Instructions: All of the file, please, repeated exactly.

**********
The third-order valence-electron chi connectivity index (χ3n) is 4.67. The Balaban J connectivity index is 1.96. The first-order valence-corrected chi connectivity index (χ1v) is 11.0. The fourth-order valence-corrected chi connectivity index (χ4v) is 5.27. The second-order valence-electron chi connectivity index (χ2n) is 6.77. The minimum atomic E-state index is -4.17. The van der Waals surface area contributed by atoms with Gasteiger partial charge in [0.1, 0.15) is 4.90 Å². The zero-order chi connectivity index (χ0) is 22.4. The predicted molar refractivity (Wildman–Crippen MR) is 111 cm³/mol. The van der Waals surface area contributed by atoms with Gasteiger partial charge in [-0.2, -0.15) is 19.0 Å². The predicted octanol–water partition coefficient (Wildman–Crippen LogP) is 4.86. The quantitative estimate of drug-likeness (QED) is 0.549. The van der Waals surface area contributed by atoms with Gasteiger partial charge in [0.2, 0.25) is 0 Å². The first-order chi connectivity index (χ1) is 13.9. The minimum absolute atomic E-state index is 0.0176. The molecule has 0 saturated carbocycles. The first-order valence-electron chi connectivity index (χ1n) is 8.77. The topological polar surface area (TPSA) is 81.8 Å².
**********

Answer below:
The third-order valence-electron chi connectivity index (χ3n) is 4.67. The Balaban J connectivity index is 1.96. The first-order valence-corrected chi connectivity index (χ1v) is 11.0. The fourth-order valence-corrected chi connectivity index (χ4v) is 5.27. The second-order valence-electron chi connectivity index (χ2n) is 6.77. The minimum atomic E-state index is -4.17. The van der Waals surface area contributed by atoms with Gasteiger partial charge in [0.1, 0.15) is 4.90 Å². The zero-order chi connectivity index (χ0) is 22.4. The predicted molar refractivity (Wildman–Crippen MR) is 111 cm³/mol. The van der Waals surface area contributed by atoms with Gasteiger partial charge in [-0.2, -0.15) is 19.0 Å². The predicted octanol–water partition coefficient (Wildman–Crippen LogP) is 4.86. The quantitative estimate of drug-likeness (QED) is 0.549. The van der Waals surface area contributed by atoms with Gasteiger partial charge in [0.2, 0.25) is 0 Å². The first-order chi connectivity index (χ1) is 13.9. The minimum absolute atomic E-state index is 0.0176. The molecule has 0 saturated carbocycles. The first-order valence-electron chi connectivity index (χ1n) is 8.77. The topological polar surface area (TPSA) is 81.8 Å².